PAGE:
Trial of seven Baha'i leaders in Iran looms

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(BWNS) Recent developments in Iran have raised grave concern about the ultimate fate of the seven Baha’i leaders who are scheduled to go on trial next Tuesday.

“The Baha’i community in Iran has all too often been subjected to campaigns of vilification and false charges devised to deflect the attention of a disquieted population onto the Baha’is and away from those in power,” said Diane Ala’i, the Baha’i International Community representative to the United Nations in Geneva. “And now, in these days leading to the trial, there are signs that once again the Baha’is are being made scapegoats.

“Rather than accepting responsibility for the turmoil in the country, the Iranian government seeks to lay the blame on others, including foreign powers, international organizations and media outlets, students, women, and terrorists. Now the Baha’is have been added to this long list of alleged culprits,” she said.

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4 Responses

  1. Bill

    January 6, 2010 6:20 pm

    Is it possible that the document which the 13 arrested Baha’is refused to sign was a clumsy false admission of guilt, intended to trap them into an admission of guilt? If it said “We’re sorry we caused all those riots, and they were all our fault, but we promise not to do it again,” then it would be obvious why they refused to sign. there anay journalist left aliave in Tehran who could ask to see the statement in question, and find out what it says?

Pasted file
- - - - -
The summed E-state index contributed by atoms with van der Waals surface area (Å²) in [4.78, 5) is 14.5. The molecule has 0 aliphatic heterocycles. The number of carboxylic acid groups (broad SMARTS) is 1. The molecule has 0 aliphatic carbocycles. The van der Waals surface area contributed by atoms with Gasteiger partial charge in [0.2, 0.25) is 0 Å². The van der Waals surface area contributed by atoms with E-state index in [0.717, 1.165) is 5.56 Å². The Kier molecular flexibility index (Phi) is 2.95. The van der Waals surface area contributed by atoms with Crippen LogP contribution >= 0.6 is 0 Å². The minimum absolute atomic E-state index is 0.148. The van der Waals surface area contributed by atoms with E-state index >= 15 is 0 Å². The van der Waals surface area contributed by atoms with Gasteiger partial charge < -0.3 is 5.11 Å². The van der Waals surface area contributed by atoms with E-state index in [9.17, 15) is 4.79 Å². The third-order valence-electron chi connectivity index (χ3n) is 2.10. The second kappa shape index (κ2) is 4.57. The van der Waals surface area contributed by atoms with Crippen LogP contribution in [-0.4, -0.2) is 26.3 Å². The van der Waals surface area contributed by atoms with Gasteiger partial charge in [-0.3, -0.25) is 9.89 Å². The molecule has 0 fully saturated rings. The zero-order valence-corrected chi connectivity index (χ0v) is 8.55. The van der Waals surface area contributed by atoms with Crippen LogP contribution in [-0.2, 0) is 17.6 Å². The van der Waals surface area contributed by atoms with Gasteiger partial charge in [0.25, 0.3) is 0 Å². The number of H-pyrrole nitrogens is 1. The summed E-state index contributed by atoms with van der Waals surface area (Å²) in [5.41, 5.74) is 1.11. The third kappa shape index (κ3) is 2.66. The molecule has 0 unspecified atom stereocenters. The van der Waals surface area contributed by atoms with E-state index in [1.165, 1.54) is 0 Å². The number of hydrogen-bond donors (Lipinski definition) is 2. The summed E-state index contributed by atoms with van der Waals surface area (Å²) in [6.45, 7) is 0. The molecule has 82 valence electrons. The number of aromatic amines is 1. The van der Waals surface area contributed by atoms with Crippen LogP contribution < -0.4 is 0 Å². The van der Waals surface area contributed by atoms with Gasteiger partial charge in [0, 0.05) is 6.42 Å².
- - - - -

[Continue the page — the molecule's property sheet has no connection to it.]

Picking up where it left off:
As anyone who has even briefly read of the Baha’i Faith knows, one of its rules of conduct is that members of that religious persuasion have absolutely nothing to do with divisivee and partisan political activity. They do not join and do not campaign for or support political parties, left, right center, up or down. They vote at election time, but they do not advocate one side or the other in political disputations.

    Are the facts available, please?

    Reply
  2. sb

    January 7, 2010 7:48 pm

    No Baha’i could affix his or her name to a document that is untruthful and damaging to the essence of Baha’i Teachings. Seven million Baha’is across the globe testify to the sacredness of these words: “We should at all times manifest our truthfulness and sincerity, nay rather, we must be constant in our faithfulness and trustworthiness, and occupy ourselves in offering prayers for the good of all. (from ‘Abdu’l Baha, Selections from the Writings of ‘Abdu’l-Bahá, p. 294).

    The Baha’i prisoners of Evin and across Iran are persecuted simply for believing in sincerity, faithfulness, and trustworthiness! This may be Iran’s national tragedy, that it so carelessly persecutes those who would gladly serve the nation and offer peaceful support. Let the present day evildoers try, the Baha’i prisoners of Iran are well-known internationally as models of conscience.

    Reply

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